Why would a director take it upon themselves to remake a film which has achieved near mythical status? Take Carrie (1976) for instance. Brian De Palma’s iconic visualisation of Stephen King’s seminal shocker not only set the standard for the teenage / high-school horrors which would saturate the market in the following decade, but also launched the careers of Sissy Spacek and John Travolta. Well director Kimberly Peirce and producer Kevin Misher have done just that with Carrie starring Chloë Grace Moretz and Julianne Moore, which pulls off the unenviable task of being respectful to the original, yet spicing the story with enough fresh twists that it doesn’t appear like a scene by scene retread of the earlier film. Here the classic tale of Carrie White (Moretz), the young girl terrorised by her fanatical mother (Moore) and cruel classmates alike, with devastating results for all, is reimagined for the social media generation.
The beauty of Lawrence D. Cohen and Roberto Aguirre-Sacasa’s interpretation of King’s novel and magic of Peirce’s screen vision, is the way in which they have modernised the story, updating it whilst managing to loose none of the ingredients that gave the original its universal timelessness – namely the core aspects of the onset of adulthood, peer-pressure and the spectres of religion and guilt which haunts most of us at some point in our lives. Wisely the filmmakers have kept much that fans of the earlier film will recognise – the little boy next door who comes a cropper after taunting ‘creepy Carrie’ as well as the homemade ‘confessional booth’ in which Carrie’s mother incarcerates her daughter periodically in order to consider the folly of her ways. Yet they have freshened it for contemporary audiences – most notably with an interesting twist for the digital age – though fortunately stopping short of repeating one of the most famous shock scenes in horror cinema.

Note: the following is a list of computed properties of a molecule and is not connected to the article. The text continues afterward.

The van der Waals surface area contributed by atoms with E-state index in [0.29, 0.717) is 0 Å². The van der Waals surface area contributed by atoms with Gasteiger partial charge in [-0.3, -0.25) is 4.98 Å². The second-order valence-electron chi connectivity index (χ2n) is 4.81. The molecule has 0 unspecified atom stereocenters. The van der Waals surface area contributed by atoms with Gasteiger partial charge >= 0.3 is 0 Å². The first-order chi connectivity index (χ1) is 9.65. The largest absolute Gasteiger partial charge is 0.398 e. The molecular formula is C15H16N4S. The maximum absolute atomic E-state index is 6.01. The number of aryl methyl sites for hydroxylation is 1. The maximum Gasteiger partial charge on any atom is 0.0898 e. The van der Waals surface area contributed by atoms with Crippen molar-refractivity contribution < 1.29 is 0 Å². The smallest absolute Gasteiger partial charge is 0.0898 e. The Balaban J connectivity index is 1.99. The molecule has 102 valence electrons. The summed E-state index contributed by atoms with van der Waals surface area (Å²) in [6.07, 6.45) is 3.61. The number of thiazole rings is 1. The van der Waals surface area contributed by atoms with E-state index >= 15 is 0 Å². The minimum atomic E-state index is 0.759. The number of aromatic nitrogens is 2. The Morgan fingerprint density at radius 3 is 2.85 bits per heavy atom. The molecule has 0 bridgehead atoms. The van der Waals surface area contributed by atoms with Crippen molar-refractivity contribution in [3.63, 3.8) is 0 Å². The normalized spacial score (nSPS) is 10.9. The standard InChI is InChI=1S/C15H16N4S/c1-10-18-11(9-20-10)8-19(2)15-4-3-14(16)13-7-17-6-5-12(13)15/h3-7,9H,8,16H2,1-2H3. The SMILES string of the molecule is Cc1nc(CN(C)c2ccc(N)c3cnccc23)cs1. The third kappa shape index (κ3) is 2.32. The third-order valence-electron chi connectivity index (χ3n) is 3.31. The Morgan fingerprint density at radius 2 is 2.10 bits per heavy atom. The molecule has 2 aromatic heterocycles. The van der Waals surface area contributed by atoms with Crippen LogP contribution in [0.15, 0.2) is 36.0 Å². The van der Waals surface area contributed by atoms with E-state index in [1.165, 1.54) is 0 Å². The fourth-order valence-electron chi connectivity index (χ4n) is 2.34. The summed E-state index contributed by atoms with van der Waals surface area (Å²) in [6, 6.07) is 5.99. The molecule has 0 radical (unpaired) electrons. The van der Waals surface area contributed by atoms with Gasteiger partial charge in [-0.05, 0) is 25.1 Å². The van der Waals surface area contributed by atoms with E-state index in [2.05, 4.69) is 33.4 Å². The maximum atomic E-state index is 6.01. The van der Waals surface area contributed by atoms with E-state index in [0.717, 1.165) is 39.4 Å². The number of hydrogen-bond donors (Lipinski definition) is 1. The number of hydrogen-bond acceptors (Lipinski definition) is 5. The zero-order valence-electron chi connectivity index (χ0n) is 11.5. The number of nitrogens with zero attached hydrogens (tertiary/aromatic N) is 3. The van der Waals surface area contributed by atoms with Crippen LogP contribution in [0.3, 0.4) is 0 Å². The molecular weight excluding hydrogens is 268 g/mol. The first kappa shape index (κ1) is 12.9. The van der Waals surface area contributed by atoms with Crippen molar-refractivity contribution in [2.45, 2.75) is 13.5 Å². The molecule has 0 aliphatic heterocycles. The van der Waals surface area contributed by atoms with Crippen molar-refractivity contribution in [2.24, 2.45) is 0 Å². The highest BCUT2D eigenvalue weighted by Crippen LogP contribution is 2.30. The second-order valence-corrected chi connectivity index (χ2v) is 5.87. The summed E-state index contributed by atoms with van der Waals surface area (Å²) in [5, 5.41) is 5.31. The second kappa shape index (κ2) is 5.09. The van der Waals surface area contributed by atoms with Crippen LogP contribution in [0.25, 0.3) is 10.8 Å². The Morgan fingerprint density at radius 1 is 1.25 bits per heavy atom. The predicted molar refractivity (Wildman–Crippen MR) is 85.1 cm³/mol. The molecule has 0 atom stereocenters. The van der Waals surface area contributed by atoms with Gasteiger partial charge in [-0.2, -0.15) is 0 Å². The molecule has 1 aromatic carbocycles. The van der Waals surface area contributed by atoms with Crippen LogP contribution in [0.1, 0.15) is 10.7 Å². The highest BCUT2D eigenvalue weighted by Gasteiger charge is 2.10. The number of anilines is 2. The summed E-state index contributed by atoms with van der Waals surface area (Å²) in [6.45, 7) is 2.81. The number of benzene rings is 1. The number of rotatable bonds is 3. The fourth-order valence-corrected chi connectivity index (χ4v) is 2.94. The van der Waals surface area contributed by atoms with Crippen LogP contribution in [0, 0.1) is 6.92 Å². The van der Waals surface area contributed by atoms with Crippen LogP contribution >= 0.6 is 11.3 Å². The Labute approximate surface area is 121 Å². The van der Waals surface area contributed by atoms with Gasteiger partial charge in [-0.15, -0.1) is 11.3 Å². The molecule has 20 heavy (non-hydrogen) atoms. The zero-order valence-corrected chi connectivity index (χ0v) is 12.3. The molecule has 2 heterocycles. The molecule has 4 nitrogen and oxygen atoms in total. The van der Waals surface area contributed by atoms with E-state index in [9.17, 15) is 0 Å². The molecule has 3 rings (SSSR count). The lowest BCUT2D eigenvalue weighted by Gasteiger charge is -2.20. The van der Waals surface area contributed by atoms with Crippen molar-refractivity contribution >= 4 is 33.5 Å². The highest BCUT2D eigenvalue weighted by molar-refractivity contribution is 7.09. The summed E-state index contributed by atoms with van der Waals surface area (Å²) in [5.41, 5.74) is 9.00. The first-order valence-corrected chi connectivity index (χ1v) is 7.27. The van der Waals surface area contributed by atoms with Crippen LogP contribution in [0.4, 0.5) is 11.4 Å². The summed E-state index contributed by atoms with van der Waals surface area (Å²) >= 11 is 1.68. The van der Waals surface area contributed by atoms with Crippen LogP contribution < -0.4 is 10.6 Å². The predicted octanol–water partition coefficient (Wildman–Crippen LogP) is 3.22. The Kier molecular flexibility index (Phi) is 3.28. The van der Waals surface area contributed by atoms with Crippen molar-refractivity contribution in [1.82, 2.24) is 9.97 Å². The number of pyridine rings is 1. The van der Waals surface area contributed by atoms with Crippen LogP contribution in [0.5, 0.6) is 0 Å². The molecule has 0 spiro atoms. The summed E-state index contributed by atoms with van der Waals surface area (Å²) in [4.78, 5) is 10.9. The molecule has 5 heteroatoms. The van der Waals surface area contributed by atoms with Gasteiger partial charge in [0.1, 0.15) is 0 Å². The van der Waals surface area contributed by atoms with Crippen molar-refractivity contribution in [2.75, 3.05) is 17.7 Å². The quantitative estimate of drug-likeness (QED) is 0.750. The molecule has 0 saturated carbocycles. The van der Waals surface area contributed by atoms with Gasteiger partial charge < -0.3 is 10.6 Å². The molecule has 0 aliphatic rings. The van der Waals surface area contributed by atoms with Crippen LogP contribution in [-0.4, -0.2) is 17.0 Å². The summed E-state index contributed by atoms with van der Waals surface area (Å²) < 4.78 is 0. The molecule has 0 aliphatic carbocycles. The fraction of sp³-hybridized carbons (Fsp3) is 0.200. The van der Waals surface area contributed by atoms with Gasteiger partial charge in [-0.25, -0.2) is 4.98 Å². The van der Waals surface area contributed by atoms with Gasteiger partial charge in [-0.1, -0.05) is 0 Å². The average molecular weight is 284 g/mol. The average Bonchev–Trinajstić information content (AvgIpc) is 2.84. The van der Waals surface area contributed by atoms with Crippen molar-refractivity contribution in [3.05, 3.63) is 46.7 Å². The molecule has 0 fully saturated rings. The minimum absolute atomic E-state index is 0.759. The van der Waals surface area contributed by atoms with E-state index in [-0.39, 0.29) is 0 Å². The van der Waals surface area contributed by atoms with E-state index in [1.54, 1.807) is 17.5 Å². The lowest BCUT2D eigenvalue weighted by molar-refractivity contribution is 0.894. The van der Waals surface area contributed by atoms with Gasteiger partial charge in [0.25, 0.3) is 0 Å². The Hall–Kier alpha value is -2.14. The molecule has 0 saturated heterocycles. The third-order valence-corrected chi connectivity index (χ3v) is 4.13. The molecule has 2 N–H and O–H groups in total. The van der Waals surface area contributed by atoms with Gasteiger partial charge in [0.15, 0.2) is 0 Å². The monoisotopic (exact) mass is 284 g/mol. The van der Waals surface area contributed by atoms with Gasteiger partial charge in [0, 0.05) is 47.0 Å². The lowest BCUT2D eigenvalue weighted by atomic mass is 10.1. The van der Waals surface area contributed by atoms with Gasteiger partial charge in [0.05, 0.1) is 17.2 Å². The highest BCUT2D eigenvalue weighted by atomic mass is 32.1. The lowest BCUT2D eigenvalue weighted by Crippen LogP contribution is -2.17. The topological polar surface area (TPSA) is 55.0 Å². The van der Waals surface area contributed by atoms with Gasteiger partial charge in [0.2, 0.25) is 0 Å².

The other area which of course will come under the inevitable scrutiny of fans and critics alike will be in the area of performances, especially with those of Carrie and her mother. Pleasantly surprising though is the fact that both Spacek and Piper Larurie, who played the central daughter and mother protagonists originally, seldom cross your mind. Moretz and Moore more than capably make these roles their own, with Moore particularly arresting as the woman enflamed with religious obsession, whilst Moretz exudes a precocious maturity as the teenage misfit coming to terms with bewildering changes both physically and mentally.
By no means a classic in the mould of De Palma’s film, neither is this new version the spiritless rehash it could so easily have been, and is well worth acknowledging for that achievement alone.